- Blog: Pet food protein: How much is too much? Debbie Phillips-Donaldson: The current pet food trend of pushing protein levels ever higher may not be sustainable, for a variety of reasons, and research is lacking to understand the long-term effects on dog and cat health.
CBD, in case you haven’t noticed, is the hot food trend for 2020. But for pets? Yes, them too.
Pet Food Industry reports the results of a survey by WoofWhiskers.
Dog owners may be spending $42 a month on CBD (cannabidiol) oil for their pets.
Why? Anxiety and stress were the top reasons given.
More than half of respondents, 57%, reported using CBD oil for themselves.
Pet Food Industry also reminds readers that sales of CBD-containing pet and human items are illegal
because they are intended for use in the diagnosis, cure, mitigation, treatment, or prevention of disease in animals and/or intended to affect the structure or any function of the body of an animal. Further, as discussed below, these products are unapproved new animal drugs and marketing them violates the FD&C Act.
Maybe, but I see them sold everywhere.
I wonder if anyone is doing research to see whether CBD oils do any good for dogs? If you know of any, please let me know.
Pet food continues to be an ongoing source of news, and pet food politics an ongoing source of interest:
- The FDA reports and classifies pet food recalls on a dedicated website. There have only been a few recalls recently, but for the big picture, check the recall archive.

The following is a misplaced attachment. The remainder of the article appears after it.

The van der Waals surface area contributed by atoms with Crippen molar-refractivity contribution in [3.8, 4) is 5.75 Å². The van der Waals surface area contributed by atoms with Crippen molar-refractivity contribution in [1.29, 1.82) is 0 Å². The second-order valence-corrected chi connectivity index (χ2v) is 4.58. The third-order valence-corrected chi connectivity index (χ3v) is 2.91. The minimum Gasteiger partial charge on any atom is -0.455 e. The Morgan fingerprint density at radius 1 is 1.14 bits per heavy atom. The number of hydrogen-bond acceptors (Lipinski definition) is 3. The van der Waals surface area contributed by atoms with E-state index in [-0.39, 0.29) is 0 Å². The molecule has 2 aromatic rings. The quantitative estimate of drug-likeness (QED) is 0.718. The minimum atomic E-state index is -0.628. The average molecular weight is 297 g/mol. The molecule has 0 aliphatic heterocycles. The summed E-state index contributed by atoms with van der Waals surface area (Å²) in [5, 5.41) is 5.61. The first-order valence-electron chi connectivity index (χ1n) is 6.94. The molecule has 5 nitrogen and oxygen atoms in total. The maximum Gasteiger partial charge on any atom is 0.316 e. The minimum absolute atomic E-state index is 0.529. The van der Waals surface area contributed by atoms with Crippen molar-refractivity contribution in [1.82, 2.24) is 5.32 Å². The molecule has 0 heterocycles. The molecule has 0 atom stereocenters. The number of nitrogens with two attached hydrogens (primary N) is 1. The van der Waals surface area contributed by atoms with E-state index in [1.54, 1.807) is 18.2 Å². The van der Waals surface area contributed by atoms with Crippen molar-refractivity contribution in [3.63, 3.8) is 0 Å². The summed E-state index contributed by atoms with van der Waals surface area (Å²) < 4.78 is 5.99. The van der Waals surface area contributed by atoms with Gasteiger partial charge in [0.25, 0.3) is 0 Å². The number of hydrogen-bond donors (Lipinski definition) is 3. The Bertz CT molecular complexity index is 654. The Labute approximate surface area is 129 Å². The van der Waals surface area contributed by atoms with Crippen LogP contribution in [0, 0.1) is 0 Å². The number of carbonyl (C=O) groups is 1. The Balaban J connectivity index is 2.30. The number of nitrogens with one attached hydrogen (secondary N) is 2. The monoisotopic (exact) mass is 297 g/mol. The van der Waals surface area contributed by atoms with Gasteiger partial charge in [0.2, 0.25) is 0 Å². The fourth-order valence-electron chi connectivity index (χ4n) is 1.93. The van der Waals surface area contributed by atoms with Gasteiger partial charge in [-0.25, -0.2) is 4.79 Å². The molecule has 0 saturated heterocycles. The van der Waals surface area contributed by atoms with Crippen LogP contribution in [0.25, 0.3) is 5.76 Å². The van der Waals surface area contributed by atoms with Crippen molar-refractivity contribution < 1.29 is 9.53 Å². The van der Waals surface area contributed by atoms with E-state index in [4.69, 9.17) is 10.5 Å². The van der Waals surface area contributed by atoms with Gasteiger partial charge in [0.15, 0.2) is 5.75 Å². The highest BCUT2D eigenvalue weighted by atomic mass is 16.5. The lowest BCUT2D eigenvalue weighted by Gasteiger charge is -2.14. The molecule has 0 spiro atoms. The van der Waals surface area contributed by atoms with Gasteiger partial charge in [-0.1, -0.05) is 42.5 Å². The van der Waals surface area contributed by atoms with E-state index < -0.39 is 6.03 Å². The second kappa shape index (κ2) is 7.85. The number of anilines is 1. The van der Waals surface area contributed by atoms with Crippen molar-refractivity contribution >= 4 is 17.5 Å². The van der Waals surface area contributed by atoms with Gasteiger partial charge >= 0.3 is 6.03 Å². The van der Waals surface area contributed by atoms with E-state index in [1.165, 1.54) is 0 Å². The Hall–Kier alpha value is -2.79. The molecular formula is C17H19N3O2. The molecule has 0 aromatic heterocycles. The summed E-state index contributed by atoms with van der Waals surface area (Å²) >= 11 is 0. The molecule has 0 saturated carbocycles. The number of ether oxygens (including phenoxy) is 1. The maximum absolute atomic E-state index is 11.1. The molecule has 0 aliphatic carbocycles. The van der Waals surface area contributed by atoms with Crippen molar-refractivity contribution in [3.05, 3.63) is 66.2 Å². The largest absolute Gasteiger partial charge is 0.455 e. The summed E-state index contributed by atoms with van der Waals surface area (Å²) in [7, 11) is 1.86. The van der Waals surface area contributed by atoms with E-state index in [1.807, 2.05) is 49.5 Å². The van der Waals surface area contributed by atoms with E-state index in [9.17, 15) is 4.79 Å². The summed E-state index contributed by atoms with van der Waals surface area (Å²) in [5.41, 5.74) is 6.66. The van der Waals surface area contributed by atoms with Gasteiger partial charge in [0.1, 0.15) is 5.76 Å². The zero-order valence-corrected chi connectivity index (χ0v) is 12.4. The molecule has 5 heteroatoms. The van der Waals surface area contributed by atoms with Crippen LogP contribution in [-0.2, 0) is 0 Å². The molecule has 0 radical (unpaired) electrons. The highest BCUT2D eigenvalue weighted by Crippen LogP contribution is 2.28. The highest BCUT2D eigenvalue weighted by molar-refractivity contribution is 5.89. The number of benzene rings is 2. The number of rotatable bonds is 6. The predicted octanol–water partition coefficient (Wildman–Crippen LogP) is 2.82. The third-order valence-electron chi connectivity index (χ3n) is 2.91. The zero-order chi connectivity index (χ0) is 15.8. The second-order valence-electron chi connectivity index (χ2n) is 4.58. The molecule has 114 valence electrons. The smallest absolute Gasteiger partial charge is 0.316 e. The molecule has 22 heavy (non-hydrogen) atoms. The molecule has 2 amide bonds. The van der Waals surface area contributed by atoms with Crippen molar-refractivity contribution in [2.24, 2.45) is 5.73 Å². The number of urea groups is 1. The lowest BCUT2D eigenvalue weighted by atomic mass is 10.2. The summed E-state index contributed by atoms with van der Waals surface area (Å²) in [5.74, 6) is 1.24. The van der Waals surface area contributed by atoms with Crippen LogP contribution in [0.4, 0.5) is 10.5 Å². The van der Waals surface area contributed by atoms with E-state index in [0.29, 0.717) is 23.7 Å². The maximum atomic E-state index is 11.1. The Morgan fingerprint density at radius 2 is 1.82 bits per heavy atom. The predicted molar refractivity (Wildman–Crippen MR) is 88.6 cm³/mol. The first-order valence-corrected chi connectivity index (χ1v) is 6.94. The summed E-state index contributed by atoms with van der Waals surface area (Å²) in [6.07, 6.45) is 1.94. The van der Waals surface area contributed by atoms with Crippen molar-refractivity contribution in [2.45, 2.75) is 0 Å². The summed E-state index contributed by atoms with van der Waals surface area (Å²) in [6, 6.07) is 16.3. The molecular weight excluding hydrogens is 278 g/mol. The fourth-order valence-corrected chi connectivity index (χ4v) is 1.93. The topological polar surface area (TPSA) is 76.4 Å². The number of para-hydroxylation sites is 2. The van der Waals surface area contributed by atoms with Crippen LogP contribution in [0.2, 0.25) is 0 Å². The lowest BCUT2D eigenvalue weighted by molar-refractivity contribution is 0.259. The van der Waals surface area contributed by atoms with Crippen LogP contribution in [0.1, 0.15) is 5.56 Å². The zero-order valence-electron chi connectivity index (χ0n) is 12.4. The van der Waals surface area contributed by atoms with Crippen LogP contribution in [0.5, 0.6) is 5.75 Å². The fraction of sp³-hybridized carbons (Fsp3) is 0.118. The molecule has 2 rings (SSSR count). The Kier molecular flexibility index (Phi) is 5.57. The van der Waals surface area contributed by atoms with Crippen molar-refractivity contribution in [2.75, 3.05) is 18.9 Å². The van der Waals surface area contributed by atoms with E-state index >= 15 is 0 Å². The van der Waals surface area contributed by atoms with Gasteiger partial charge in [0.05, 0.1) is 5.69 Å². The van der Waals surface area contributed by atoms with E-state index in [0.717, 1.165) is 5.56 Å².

- US pet spending grew at double rate of household income. Pet owners in the United States spent US$87 billion on pets in 2018, up from 2013’s US$57.8 billion according to U.S. Bureau of Labor Statistics Survey of Consumer Finances data analyzed by MagnifyMoney.
- Blog: 2020 outlook: Top human food trends, insights for pet food: Debbie Phillips-Donaldson, editor of Pet Food Industry: Pet food in 2020 and beyond can look to human food trends like storytelling, sustainability and ones focused on ingredients and customization.
- 35 lawsuits combine over Hill’s vitamin D dog food recall: A Judicial Panel on Multidistrict Litigation consolidated 35 lawsuits against Hill’s Pet Nutrition into a single federal legal action.
- Pet Food Processing is another useful source of news and information.
Comment: My book with Malden Nesheim, Feed Your Pet Right, is actually an analysis of the pet food industry. It came out in 2010 but holds up pretty well, I think, as a means for understanding recent events in pet food politics.
Plant proteins for dogs? I’ve written about this before, but now there’s more.
Contrary to prevailing rumor, dogs are well documented to be able to digest grains. Whether grains are optimal for dogs is another matter and I sure wish we had some decent research on the question.
What we do have is pet-food makers scrambling to sell pet foods to owners convinced that grains are bad for their dogs. These products are often made with proteins extracted from peas and lentils.
The FDA has gotten reports that dogs fed such pet foods have developed a form of heart disease called Canine Dilated Cardiomyopathy (DCM).